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Some Topics on Black Hole Physics

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  1. Some Topics on Black Hole Physics Rong-Gen Cai(蔡荣根) Institute of Theoretical Physics Chinese Academy of Sciences

  2. 1. Black Holes in GR Einstein equations (1915) (This equations can be derived from the following action)

  3. 引力塌缩和致密星

  4. Schwarzschild Black Holes: the first exact solution of Einstein equations 真空的爱因斯坦场方程的精确解, 描写一个天体的引力场。当这一 天体的半径<2GM,它就是一个黑洞。 (K. Schwarzschild,1873-1916)

  5. Singularity Horizon Black hole horizon I Minimal black hole ? Singularities ?

  6. The geometry near horizon: where Making a Wick rotation on w, to remove the conical singularity at ,the Euclidean time w has a period In the time coordinate t, the period is

  7. Reissner-Nordstrom Black Hole: gravity coupled to a U(1) gauge field where horizons:

  8. The geometry near outer horizon: where after a Wick rotation on w, w has the period In the time coordinate t, the Euclidean time it has the period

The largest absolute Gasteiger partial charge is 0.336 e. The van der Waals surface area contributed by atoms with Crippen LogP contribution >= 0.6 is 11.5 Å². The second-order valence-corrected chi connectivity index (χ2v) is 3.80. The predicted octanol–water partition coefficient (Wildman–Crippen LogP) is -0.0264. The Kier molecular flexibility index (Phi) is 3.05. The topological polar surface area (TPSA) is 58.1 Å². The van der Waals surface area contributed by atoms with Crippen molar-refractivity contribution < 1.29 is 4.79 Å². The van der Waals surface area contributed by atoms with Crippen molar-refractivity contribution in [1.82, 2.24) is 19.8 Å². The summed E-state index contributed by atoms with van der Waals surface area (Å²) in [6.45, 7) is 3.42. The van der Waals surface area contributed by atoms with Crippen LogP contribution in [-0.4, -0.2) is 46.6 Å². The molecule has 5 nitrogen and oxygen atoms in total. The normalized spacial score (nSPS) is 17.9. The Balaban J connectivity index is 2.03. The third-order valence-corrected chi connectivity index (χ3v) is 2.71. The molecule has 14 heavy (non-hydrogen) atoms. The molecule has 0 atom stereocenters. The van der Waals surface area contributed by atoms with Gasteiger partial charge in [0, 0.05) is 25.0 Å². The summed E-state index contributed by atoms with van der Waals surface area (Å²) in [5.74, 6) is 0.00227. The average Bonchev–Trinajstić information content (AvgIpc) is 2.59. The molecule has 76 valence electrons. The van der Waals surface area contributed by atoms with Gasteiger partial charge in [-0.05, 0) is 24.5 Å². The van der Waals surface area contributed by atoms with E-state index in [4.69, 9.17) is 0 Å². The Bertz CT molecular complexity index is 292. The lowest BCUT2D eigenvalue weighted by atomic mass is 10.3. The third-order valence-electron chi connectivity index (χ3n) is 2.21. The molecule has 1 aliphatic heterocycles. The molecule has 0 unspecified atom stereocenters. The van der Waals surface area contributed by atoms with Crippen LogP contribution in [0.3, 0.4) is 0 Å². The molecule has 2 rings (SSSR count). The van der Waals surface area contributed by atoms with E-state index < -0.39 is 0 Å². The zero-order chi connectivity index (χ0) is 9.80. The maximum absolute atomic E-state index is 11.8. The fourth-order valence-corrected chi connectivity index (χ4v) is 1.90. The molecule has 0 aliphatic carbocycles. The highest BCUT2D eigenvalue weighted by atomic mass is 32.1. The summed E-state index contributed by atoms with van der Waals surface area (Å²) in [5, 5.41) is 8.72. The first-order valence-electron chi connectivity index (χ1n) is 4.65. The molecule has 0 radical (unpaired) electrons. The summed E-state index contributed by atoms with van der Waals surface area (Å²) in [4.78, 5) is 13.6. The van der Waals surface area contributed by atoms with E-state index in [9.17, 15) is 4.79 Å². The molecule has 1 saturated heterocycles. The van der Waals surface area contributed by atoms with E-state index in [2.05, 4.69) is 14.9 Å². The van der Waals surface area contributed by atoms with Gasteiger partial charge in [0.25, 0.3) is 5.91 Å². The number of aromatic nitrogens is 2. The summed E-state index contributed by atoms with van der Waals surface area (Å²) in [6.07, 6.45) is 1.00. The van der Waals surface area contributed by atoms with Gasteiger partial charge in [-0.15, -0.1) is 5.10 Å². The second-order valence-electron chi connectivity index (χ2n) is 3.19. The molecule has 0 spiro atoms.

9. Extremal black Holes: where In this coordinate, double horizon is at r=0. The geometry near the horizon has the form AdS_2 X S^2

  10. Horizon Horizon

  11. Kerr-Newman Black Holes: where Horizons: • When a=0, Reissner-Nordstrom black hole solution • 2) When Q=0. Kerr black hole solution • 3) When a=Q=0, Schwarzschild black hole solution

  12. No-hair theorem of black holes (uniqueness theorem): The most general, asymptotically flat stationary solution of Einstein-Maxwell equations is the Kerr-Newman solution! Ref: M. Heusler Black Hole Uniqueness Theorem Cambridge University Press, 1996 (W. Israel)

  13. Kerr-Newman 黑洞 M, J, Q 无毛定理(No Hair Theorem ) 视界

  14. Cosmological Constant: asymptotically (anti-)de Sitter BHs Cosmological constant Schwarzschild-(A)dS Black Holes:

  15. When M=0, de Sitter (anti-de Sitter) space: Other solutions? Reissner-Nordstrom-(A)dS BHs Kerr-(A)dS BHs Kerr-Newman-(A)dS BHs I Cosmological horizon

  16. 2. Four Laws of Black Hole Mechanics (Ref: J. Bardeen, B. Carter and S. Hawking, CMP 31, 161 (1973)) Kerr Solution: where There are two Killing vectors:

  17. These two Killing vectors obey equations: with conventions: